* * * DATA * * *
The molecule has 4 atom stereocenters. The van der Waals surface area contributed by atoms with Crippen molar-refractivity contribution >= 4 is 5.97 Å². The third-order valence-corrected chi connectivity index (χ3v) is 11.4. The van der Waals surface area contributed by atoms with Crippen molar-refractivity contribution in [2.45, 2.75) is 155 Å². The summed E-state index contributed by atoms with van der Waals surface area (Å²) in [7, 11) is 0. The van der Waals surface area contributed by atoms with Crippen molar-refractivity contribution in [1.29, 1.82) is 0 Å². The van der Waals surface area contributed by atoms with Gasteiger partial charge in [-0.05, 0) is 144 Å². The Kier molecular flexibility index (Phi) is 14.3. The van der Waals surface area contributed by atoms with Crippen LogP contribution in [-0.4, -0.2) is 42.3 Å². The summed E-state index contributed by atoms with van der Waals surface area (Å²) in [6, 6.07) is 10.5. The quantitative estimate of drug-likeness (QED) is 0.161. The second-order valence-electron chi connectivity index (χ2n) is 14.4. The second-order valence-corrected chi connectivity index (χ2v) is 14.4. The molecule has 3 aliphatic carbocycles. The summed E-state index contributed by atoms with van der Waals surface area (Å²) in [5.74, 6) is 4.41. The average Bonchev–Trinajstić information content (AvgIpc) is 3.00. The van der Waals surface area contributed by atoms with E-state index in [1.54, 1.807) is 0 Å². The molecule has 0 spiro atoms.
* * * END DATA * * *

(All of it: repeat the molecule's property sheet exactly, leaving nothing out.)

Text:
The molecule has 4 atom stereocenters. The van der Waals surface area contributed by atoms with Crippen molar-refractivity contribution >= 4 is 5.97 Å². The third-order valence-corrected chi connectivity index (χ3v) is 11.4. The van der Waals surface area contributed by atoms with Crippen molar-refractivity contribution in [2.45, 2.75) is 155 Å². The summed E-state index contributed by atoms with van der Waals surface area (Å²) in [7, 11) is 0. The van der Waals surface area contributed by atoms with Crippen molar-refractivity contribution in [1.29, 1.82) is 0 Å². The van der Waals surface area contributed by atoms with Gasteiger partial charge in [-0.05, 0) is 144 Å². The Kier molecular flexibility index (Phi) is 14.3. The van der Waals surface area contributed by atoms with Crippen LogP contribution in [-0.4, -0.2) is 42.3 Å². The summed E-state index contributed by atoms with van der Waals surface area (Å²) in [6, 6.07) is 10.5. The quantitative estimate of drug-likeness (QED) is 0.161. The second-order valence-electron chi connectivity index (χ2n) is 14.4. The second-order valence-corrected chi connectivity index (χ2v) is 14.4. The molecule has 3 aliphatic carbocycles. The summed E-state index contributed by atoms with van der Waals surface area (Å²) in [5.74, 6) is 4.41. The average Bonchev–Trinajstić information content (AvgIpc) is 3.00. The van der Waals surface area contributed by atoms with E-state index in [1.54, 1.807) is 0 Å². The molecule has 0 spiro atoms.